TV world eyes digital future

It’s been talked about for years and finally it’s happening. Digital technology is not only revolutionising how and where people can watch television, but it is also re-shaping the industry.

And the host of new challenges confronting the TV industry look set to dominate the international MIPTV/MILIA audiovisual trade fair that kicks off here on Monday.
 
The brainstorming conferences that run in parallel with the frenzied five-day TV programme buying and selling spree are likely to be this year’s star attractions, industry watchers predict.
 
Some 12,000 senior executives from the TV, video, cable, satellite and new media worlds are scheduled to flock to this smart  Riviera resort, 5% more than last year.
 
"MIPTV featuring MILIA 2006 will be one of our biggest TV markets yet," Paul Johnson, television director for the show’s organisers Reed MIDEM, told AFP.
 
There are a number of premieres this year, including the first-ever International Interactive Emmy Awards, among television’s top prizes.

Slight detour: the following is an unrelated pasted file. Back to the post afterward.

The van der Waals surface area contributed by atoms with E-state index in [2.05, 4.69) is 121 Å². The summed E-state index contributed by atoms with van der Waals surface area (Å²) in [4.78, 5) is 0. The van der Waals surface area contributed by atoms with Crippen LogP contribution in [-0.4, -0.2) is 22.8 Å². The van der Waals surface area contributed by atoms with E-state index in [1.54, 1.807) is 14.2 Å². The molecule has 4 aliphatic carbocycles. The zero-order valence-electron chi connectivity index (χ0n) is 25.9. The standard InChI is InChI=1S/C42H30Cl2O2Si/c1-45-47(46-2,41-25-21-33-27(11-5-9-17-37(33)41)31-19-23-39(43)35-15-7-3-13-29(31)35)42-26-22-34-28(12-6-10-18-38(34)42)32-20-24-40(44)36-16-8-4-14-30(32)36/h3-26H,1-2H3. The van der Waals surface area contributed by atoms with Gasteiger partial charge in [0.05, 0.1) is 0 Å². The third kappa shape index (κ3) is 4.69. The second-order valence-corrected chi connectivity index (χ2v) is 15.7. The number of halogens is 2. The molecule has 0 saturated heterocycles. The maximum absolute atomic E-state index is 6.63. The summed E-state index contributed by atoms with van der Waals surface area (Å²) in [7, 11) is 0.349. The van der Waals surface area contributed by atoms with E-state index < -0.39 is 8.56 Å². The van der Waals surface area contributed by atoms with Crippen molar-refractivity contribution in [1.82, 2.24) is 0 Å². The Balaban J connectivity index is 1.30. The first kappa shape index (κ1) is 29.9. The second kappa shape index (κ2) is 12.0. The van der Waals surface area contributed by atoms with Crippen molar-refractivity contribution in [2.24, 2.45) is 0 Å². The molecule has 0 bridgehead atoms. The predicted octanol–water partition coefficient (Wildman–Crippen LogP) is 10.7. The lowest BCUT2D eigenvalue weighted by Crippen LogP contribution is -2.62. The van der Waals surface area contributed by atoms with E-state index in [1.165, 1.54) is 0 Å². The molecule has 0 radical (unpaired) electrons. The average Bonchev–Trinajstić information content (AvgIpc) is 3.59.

"This is the first Emmys to be staged outside the USA and confirms our efforts to stay ahead of the curve as digital technology re-shapes our industry," Johnson added.
 
Thanks to these latest digital advances, TV is leaping out of its box and on to PCs, play stations, mobile phones and even the iconic iPod’s latest video reincarnation. Hopes are high that these will all bring in new revenue streams,  but this metamorphosis is also catapulting viewers into the driving  seat, experts note.
 
TV fans increasingly will have greater choice and more control over what they want to watch and where, when and how to view it.
 
"The consumer will decide," FremantleMedia’s chief creative officer Gary Carter pointed out recently. 
 
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TV world eyes digital future